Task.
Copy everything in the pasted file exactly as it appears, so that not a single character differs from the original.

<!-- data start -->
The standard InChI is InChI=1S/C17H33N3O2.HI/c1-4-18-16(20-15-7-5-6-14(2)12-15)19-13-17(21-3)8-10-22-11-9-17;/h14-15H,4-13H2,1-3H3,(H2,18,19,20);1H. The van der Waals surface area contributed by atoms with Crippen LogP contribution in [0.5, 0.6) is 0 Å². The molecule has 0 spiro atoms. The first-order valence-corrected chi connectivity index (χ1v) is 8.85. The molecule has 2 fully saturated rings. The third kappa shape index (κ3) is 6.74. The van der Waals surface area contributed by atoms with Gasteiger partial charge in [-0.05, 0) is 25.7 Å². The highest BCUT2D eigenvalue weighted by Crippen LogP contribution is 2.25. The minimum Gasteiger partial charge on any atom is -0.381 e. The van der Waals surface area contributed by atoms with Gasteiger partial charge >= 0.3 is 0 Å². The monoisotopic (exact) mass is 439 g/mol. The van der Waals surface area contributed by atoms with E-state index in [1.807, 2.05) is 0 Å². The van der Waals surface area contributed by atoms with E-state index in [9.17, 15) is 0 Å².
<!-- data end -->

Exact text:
The standard InChI is InChI=1S/C17H33N3O2.HI/c1-4-18-16(20-15-7-5-6-14(2)12-15)19-13-17(21-3)8-10-22-11-9-17;/h14-15H,4-13H2,1-3H3,(H2,18,19,20);1H. The van der Waals surface area contributed by atoms with Crippen LogP contribution in [0.5, 0.6) is 0 Å². The molecule has 0 spiro atoms. The first-order valence-corrected chi connectivity index (χ1v) is 8.85. The molecule has 2 fully saturated rings. The third kappa shape index (κ3) is 6.74. The van der Waals surface area contributed by atoms with Gasteiger partial charge in [-0.05, 0) is 25.7 Å². The highest BCUT2D eigenvalue weighted by Crippen LogP contribution is 2.25. The minimum Gasteiger partial charge on any atom is -0.381 e. The van der Waals surface area contributed by atoms with Gasteiger partial charge >= 0.3 is 0 Å². The monoisotopic (exact) mass is 439 g/mol. The van der Waals surface area contributed by atoms with E-state index in [1.807, 2.05) is 0 Å². The van der Waals surface area contributed by atoms with E-state index in [9.17, 15) is 0 Å².